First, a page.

April 26, 2016 
To: Whom it may Concern  
From: John S. Porter, MBA 
Re: The One Community Concept   

I served as East Bay Township Supervisor from 1980 to 1992. From the beginning, in August of 1980, it seemed that something was very wrong with our local government.  

At the time of my election, East Bay residents on Avenue E were being poisoned by groundwater contamination. The local, State, and Federal responses were aggressive, however, the government fragmentation between the City, the Township, and the County made an effective response limited. For several years there were people refusing to connect to the City water main because doing so would expose them to the possibility of city taxes.  This situation took years to resolve and 16 years later (in 1996) it proved problematic when East Bay Township split it's water system off from the city. Further extensions of the system to Acme and the Turtle Creek Casino were eliminated by the East Bay action.   

This colored my thinking about what we are trying to do through government.  The recent Flint water troubles, although involving more people, are not generically different than Traverse City's experience in the early eighties. People got hurt.  

Working together as a community on shared problems makes sense, even when some people benefit more or less than others. A simple example might be when a sewer or water main is installed in an existing neighborhood. The people with newer wells and septic systems don't seem to benefit so much . . .  at first. Successful public projects have tangible benefits by upping the community, although it may not be so obvious in the beginning.  You may have a new septic system, but your child may come home smelling like sewage anyway. He could play in the neighbor's yard where there is a failing septic system. 

Working together as a community is important.  

In 1983 the President of the local regional planning agency, Patrick J. McCafferty, raised this issue, in part in response to the East Bay conflict with Traverse City.  He invited a conversation about consolidating the community's local governments and what could be gained. Over the years that followed, some synergies were achieved, such as the District Library, BATA, Sr. Center, etc. However, the lost opportunities have become clear to those of us who have been watching. 

Over the last eight years, I have compiled a number of videos pertaining to the issues that we face with respect to the one community concept.  You can view them by clicking on the links that follow.  

Comments are welcome at www.facebook.com/ HYPERLINK "http://www.facebook.com/jaxteapartyoftc"jaxteapartyoftc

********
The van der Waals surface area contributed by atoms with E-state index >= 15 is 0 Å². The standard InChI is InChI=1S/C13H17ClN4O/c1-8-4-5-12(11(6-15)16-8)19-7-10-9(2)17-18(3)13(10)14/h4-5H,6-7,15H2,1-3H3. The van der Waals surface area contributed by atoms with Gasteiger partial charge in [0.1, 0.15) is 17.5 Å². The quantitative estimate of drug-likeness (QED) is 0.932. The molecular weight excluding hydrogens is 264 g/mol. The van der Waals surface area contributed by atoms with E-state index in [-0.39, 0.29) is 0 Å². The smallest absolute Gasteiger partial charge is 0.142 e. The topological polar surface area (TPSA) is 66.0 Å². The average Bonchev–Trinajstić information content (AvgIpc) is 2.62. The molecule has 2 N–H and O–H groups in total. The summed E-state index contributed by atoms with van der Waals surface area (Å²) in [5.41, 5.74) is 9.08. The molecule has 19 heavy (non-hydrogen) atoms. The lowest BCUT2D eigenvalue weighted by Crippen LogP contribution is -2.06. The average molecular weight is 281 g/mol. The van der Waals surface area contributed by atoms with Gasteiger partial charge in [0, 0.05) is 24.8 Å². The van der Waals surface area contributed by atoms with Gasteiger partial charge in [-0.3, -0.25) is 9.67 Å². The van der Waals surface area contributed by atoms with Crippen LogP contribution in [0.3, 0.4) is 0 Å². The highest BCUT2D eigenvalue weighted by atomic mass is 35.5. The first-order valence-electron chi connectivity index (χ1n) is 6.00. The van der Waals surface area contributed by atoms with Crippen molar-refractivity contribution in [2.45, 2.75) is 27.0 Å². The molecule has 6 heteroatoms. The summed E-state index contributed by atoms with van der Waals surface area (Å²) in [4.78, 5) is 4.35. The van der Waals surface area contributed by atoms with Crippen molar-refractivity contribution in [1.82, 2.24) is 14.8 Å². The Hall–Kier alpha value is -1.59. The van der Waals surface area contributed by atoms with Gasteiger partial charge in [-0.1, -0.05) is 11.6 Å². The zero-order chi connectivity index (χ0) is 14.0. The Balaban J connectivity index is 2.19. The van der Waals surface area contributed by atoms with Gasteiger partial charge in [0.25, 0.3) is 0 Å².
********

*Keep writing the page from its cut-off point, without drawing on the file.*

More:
Local Government Related Links One Community Concept  

This is an introduction to the series relating to local government. A self-serving legal opinion creates an opportunity for attorneys to create zoning enforcement work. They guide inexperienced township officials into murky and expensive legal waters.  (About 18 and a half minutes)  

A park serving East Bay Township and Paradise Township is drastically modified without significant formal involvement of those two local governments.  (About 53 minutes)  

Michigan Township Association Director Larry Merrill discusses the merits of urban consolidation of governments, compared with intergovernmental contracting for shared services. (About 24 and a half minutes.)  

A short history of the United States, US expansion, and the nature of city growth. (About 25 and a half minutes)  

The overview of budgets out of control and why State and Local budgets matter. (About 23 and a half minutes)  

Part 1 of a two hour video discussion on the "Need To" and the "How To" of local government consolidation. The Battle Creek Township annexation of 1982 is used as a case study. (About one hour)  

https://www.dropbox.com/s/g9ibu09kqsd6sdg/A2_Widescreen.mpg?dl=0 Part 2 of a two hour video discussion on the "Need To" and the "How To" of local government consolidation. The Battle Creek Township annexation of 1982 is used as a case study.  (About an hour and five minutes)  

Local environmental group attempts to get help from East Bay Township in fighting the invasive species: "Phragmites"  (About 36 minutes)  

This is a history of what happened with the septage facility. (About 48 minutes.)